• In returning to the original texts concerning the gods: First, I found Dewitt's quote of the gods being friends of sages: Philodemus, On the Life of the Gods, Vol. Herc. 1, VI col. 1: ... to the gods, and he admires their nature and their condition and tries to approach them and, so to speak, yearns to touch them and to be together with them; and he calls Sages "friends of the gods" and the gods "friends of Sages." But also, here are some Fragments and their sources from Attalus's website: [ U38…
  • I'm still slightly uneasy about the word spirituality, but I like the closing "Paian Anax" However, if we're using spirituality in the sense of "spiritual practice" that seems to be a big tent. I'll be frank that the Stoic "Logos" is what turned me away from the Stoics and toward Epicurus. Too much Christian baggage with The Word/Logos. But I'm not against exploring what Hadot would broadly call "spiritual exercises."
  • Check out the length of this dictionary entry for λόγος: http://www.perseus.tufts.edu/h…p%3D47%3Aentry%3Dlo%2Fgos
  • I vote for "divinity" since θεός theos can have that connotation in addition to "god."
  • (Quote from Cassius) That's Epicurus's favorite "expletive" using the name of the gods. See Thoughts on DeWitt, Chapter 5
  • I just checked and we have that volume in the library. I'll be checking it out today. Right now, I fall into the Sedley camp (if I remember his position correctly), but I'm looking forward to re-reading his chapter and Konstan's.
  • @Susan Hill : Are you aware of Academia.edu? https://www.academia.edu/ I know they have some of Konstan's papers there for download. Not sure if it's accessible in Canada but worth a try.
  • (Quote from Matt) That's the benefits of having a forum for all those asynchronous conversations I wanted to say that your point about "what a person does with this information" is an important one. Thanks for phrasing it that way! That's one of the reasons that I'm personally working through Obbink's Philodemus On Piety. I think it's important to get a better idea of both what Epicurus and the founders thought and what they did with it. Did they participate in the festivals? Why? What practical…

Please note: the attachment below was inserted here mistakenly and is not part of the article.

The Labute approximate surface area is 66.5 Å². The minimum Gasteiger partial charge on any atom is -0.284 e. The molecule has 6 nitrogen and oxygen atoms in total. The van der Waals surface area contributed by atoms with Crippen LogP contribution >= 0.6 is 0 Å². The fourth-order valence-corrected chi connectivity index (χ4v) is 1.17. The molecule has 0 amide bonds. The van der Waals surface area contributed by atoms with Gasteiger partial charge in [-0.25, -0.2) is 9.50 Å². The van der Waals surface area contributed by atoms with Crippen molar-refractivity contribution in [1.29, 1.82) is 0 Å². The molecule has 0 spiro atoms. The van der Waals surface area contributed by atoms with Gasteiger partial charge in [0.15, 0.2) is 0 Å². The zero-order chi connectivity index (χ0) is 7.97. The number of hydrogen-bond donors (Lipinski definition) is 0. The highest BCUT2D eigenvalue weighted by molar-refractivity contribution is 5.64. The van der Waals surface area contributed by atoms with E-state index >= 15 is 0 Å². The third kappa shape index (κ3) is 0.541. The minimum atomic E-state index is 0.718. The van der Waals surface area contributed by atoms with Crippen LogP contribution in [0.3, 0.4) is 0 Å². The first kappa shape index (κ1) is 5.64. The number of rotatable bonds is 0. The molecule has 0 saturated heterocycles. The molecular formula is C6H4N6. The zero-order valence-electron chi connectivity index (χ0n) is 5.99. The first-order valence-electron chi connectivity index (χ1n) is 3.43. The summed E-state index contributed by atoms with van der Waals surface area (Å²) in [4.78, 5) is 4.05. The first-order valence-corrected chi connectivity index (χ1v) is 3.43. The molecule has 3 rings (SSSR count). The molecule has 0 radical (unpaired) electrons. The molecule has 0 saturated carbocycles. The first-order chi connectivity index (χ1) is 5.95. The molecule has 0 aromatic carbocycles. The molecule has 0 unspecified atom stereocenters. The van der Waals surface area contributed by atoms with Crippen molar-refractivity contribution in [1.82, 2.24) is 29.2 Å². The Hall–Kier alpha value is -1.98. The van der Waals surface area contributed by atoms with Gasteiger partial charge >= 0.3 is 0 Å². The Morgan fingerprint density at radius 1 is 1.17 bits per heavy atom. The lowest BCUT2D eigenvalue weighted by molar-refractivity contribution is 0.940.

• (Quote from Susan Hill) Hi, @Susan Hill . It's good to see your posting. I would encourage you to take a look at some of the posts I've been making on Obbink's Philodemus On Piety if you're interested. There's more there than I expected. But I do hear what you're saying when you write "anything further that makes Epicurus’ theology more robust, integral, or informative to human life." A huge problem is that we have SO many texts missing. If we had all 30+ volumes of On Nature and Philodemus's li…
  • Matt I think I see where you're coming from, but I had to react to your quote here: (Quote from Matt) I would probably agree with the first part. We aren't asked to become one with the Divine as in some forms of mysticism, but Epicurus and other texts do call us to emulate or even "imitate" (e.g., in On Piety) the gods. I'm still not sure what to do with that, although it seems I should continue to understand its significance. Which brings me to your second point. The "not really discussing the…
  • (Quote from Elayne) I generally agree with what you've posted, Elayne . I did want to say again (ad nauseum, mea culpa) that I think "piety" is SUCH a loaded word to use for ευσέβειας (eusebeia), the word the author (let's say Philodemus) of On Piety (let's call it ) uses in the text. Eusebeias is the "proper observation of tradition in relation to the gods." And Philodemus's text is an apologia of Epicurus's and the founders' eusebeias to counter those who would accuse them of acting otherwise.…
  • Matt , thank you for posting that! I was unaware of the terms apophatic and cataphatic. You raise some very interesting points and important personal anecdotes.